This phenomenal tale of how myth stems from history has lit up so many faces when they’ve heard it while sitting in the temple premises. And it is courtesy of the interactions with the community that we could discover this and countless gems.
It is also in large part thanks to the community that a fantasy of 2 people wanting to explore India has turned into a reality involving 20 storytellers, 100+ artists, 100s of school students, and 1000s of explorers from across 50 countries. We’ve been increasingly trying to leverage this power of the community which has led to some really cool Works in Progress – such as
Roobaroo House – a cultural center where we’ve been working on new ideas and artforms with the community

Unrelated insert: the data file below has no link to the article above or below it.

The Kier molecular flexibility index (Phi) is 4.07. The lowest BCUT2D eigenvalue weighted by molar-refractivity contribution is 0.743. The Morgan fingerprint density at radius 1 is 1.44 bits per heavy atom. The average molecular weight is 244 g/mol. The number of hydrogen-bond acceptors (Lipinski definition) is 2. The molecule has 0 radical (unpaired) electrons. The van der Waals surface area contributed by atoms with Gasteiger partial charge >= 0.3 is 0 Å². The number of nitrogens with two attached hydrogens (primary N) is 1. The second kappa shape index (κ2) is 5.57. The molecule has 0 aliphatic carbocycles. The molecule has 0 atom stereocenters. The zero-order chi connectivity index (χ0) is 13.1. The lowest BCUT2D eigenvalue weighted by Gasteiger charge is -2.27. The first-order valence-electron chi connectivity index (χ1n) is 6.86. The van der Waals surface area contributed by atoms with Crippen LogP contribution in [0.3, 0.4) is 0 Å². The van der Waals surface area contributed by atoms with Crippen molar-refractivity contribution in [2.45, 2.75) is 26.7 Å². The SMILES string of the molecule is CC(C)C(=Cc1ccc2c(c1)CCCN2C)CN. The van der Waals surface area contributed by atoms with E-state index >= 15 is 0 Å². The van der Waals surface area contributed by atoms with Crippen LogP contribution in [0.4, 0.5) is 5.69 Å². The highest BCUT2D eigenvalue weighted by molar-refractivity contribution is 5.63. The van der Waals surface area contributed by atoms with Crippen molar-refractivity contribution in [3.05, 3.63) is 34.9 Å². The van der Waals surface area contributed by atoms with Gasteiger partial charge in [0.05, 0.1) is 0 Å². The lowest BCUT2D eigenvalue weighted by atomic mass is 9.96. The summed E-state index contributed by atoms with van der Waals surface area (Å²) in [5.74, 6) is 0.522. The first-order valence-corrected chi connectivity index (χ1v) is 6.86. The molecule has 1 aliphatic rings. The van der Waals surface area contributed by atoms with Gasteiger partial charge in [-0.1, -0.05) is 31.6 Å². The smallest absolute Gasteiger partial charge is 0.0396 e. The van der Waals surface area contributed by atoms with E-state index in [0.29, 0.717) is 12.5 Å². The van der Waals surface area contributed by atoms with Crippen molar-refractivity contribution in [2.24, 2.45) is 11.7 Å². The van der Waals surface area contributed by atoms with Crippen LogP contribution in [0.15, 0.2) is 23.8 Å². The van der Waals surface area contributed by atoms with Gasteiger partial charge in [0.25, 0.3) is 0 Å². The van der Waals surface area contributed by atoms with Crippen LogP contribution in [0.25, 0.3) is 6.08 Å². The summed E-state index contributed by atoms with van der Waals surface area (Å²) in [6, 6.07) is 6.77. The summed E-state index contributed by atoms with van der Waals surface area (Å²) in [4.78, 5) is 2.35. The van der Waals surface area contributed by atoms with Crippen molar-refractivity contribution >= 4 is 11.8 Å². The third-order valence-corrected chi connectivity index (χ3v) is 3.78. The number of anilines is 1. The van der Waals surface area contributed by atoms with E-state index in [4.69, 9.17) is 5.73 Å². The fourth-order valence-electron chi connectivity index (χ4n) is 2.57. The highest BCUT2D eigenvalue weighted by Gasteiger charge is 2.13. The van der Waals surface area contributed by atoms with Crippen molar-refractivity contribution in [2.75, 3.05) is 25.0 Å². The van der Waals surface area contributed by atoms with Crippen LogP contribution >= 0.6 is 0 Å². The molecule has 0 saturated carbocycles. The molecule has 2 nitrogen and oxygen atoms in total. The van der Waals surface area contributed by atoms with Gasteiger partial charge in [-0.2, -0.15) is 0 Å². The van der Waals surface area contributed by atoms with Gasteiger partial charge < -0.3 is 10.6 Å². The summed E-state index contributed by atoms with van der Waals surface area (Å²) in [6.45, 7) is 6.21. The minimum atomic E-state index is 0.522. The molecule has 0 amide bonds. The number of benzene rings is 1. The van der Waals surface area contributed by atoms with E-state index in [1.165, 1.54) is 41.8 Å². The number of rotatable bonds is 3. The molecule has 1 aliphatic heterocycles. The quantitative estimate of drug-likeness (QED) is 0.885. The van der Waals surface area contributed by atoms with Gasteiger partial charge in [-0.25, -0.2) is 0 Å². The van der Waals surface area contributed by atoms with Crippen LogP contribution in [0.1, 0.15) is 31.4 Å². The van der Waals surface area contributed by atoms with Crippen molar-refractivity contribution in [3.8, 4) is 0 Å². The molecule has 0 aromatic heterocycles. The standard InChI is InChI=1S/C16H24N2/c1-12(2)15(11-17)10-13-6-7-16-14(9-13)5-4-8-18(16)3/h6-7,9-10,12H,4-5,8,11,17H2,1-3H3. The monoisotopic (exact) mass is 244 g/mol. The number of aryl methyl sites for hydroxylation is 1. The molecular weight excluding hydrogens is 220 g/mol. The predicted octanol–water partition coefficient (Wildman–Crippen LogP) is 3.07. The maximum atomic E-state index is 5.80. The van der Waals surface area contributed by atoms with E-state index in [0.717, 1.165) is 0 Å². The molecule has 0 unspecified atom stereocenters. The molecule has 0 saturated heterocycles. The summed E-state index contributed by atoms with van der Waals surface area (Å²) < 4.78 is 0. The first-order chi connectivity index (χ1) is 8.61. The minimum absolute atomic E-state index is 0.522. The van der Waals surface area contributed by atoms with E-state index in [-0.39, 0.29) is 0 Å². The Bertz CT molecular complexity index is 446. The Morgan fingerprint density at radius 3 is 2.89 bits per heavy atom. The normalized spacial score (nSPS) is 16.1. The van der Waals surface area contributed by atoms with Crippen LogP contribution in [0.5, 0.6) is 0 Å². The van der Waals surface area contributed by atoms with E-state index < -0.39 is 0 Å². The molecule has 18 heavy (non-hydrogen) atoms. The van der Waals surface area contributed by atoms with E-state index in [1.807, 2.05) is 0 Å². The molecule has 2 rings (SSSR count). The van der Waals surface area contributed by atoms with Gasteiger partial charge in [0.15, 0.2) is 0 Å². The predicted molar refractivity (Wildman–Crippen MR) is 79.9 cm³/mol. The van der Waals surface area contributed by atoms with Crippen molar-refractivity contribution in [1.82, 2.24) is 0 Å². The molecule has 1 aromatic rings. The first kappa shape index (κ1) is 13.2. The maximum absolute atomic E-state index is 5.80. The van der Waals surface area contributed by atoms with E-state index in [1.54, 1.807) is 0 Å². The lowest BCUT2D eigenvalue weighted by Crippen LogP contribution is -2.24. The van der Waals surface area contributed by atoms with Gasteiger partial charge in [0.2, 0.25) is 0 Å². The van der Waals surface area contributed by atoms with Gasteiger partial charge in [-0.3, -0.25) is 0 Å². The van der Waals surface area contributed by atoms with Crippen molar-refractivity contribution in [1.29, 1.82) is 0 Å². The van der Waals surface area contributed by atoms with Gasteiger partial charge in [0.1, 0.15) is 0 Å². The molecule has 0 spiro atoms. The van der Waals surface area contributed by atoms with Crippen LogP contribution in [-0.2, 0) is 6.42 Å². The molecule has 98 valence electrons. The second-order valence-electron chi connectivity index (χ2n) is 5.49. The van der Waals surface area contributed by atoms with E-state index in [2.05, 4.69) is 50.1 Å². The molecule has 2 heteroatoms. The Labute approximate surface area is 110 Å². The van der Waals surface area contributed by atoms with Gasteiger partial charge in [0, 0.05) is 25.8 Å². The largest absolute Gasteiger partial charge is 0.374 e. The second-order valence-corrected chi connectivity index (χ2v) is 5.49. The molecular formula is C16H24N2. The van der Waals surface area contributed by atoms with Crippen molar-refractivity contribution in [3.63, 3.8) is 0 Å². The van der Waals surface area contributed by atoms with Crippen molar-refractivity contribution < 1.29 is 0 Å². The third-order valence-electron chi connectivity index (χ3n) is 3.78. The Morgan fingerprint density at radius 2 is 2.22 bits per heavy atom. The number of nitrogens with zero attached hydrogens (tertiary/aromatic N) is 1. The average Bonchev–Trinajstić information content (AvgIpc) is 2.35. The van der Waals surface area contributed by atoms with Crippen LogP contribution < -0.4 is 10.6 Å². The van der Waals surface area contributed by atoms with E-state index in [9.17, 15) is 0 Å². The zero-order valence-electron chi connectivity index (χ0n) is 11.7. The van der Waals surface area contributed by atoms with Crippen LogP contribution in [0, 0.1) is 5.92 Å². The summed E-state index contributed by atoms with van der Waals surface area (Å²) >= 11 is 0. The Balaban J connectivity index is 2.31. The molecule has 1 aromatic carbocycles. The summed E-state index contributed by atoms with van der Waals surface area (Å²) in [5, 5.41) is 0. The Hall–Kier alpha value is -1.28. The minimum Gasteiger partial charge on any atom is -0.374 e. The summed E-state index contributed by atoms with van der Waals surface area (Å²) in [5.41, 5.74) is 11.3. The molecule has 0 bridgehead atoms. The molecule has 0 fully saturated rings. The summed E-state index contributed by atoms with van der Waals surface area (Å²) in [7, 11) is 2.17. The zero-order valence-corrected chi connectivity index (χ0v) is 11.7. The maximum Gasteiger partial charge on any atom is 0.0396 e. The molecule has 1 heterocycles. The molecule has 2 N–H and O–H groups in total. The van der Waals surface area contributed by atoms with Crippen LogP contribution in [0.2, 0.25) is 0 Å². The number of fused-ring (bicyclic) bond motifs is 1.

History labs with schools to imbibe a love for history, culture, and explorations in students
A collaboration of explorers and storytellers across the country for exchanging ideas and stories
It’s not very difficult to see what makes communities such bountiful trees. There’s so much one can potentially learn from peers. More hands on board also multiply the power to reach shared objectives. And in times when you’re lacking motivation, you find it from the collective. Coming back to the new toys which had sidelined the role of community – namely industrial revolution, free markets, and technology – these very toys can unleash its power in an unprecedented manner if only we learn to play with them the right way!
At a personal level, this exercise of thinking about our association with the community has been so fulfilling that our team has decided to do it more often – community members from the present as well as the past, and from different walks of life. And we aim to bring out the resulting stories to share the fun – and hopefully rope you, reader, into our community so we can learn and grow together